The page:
Topical isoniazid as a novel treatment for melasma: A randomized, double-blind, vehicle-controlled clinical trial

J Cosmet Dermatol. 2024 Apr 6. doi: 10.1111/jocd.16320. Online ahead of print.


Introduction: Melasma is a chronic hyperpigmentation disorder, and its treatment poses a challenge to dermatologists due to its chronicity and resistance to conventional therapies. Oral isoniazid is used for the treatment of tuberculosis. One of us had previously showed that topical isoniazid exerts a strong depigmenting action in animal models. In this clinical trial, we assessed the therapeutic effect of topical isoniazid on melasma.

Methods: Twenty female patients suffering from epidermal melasma were enrolled and divided equally into two groups. The treatment group received topical isoniazid 10%, and the control group received the cold cream vehicle as the placebo. All participants were advised to avoid sunlight and used SPF 50 sunscreen. Patients applied topical agents once daily at night for 3 months. The melanin and erythema indices were measured by colorimetric evaluations at baseline and after 4, 8, and 12 weeks of treatment. At these time points, the (mMASI) score was also determined, as was the subjective evaluation through Melasma Quality of Life Scale (MELASQOL) scores. Blood tests were performed to evaluate CBC and the liver enzymes.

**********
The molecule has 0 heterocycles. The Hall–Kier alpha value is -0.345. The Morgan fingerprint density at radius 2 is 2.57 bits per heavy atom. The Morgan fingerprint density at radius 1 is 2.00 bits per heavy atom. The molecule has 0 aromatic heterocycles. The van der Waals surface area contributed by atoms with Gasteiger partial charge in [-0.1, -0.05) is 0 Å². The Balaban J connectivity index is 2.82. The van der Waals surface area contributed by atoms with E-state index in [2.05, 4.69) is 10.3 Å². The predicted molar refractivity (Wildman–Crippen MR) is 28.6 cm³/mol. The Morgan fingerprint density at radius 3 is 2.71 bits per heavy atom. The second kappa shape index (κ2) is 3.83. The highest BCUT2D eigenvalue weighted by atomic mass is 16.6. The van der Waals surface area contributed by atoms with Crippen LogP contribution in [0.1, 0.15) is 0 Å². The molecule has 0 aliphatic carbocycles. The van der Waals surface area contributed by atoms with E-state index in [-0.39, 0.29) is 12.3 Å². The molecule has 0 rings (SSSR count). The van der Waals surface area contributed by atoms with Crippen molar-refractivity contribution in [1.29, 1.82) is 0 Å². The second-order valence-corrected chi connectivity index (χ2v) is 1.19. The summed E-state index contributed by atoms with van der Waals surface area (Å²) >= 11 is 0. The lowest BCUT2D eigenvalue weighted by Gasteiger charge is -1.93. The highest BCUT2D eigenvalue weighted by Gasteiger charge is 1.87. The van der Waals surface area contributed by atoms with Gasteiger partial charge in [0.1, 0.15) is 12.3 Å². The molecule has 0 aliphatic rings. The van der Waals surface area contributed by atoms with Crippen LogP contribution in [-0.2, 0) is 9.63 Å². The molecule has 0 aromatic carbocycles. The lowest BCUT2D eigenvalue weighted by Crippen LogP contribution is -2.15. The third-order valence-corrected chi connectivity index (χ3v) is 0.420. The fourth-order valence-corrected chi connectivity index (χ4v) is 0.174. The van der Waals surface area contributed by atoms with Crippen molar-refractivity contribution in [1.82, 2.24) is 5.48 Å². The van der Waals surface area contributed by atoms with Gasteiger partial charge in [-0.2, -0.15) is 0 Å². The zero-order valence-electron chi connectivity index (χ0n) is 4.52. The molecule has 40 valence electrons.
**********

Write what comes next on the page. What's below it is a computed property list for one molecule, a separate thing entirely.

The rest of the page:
Results: All patients completed the 12-week study. In the treatment group, a significant decrease in melanin index from 63.77 ± 6.27 at baseline to 55.92 ± 5.79 was recorded (p = 0.001). Very minimal clinical changes were also seen in the control group and melanin index was decreased from 62.65 ± 2.23 to 61.25 ± 2.34 (p = 0.004). Clinically significant differences were observed in the rate of changes between both groups. These findings indicate that topical isoniazid has significant depigmenting effects compared to the placebo (p = 0.001). The erythema index remained unchanged in both groups. In the treatment group, the mMASI score was 5.63 ± 3.28 at baseline and 2.13 ± 1.71 at the last follow-up, significantly reduced compared to the control group (p = 0.002). The MELASQOL score indicated a significant improvement in the quality of life in the treatment group.

Conclusion: This clinical trial shows for the first time that topical isoniazid is effective in treating melasma. Further clinical trials are necessary to confirm the efficacy and tolerability of topical isoniazid in comparison with other skin-depigmenting compounds.

Keywords: dermatology; isoniazid; melasma; skin; topical.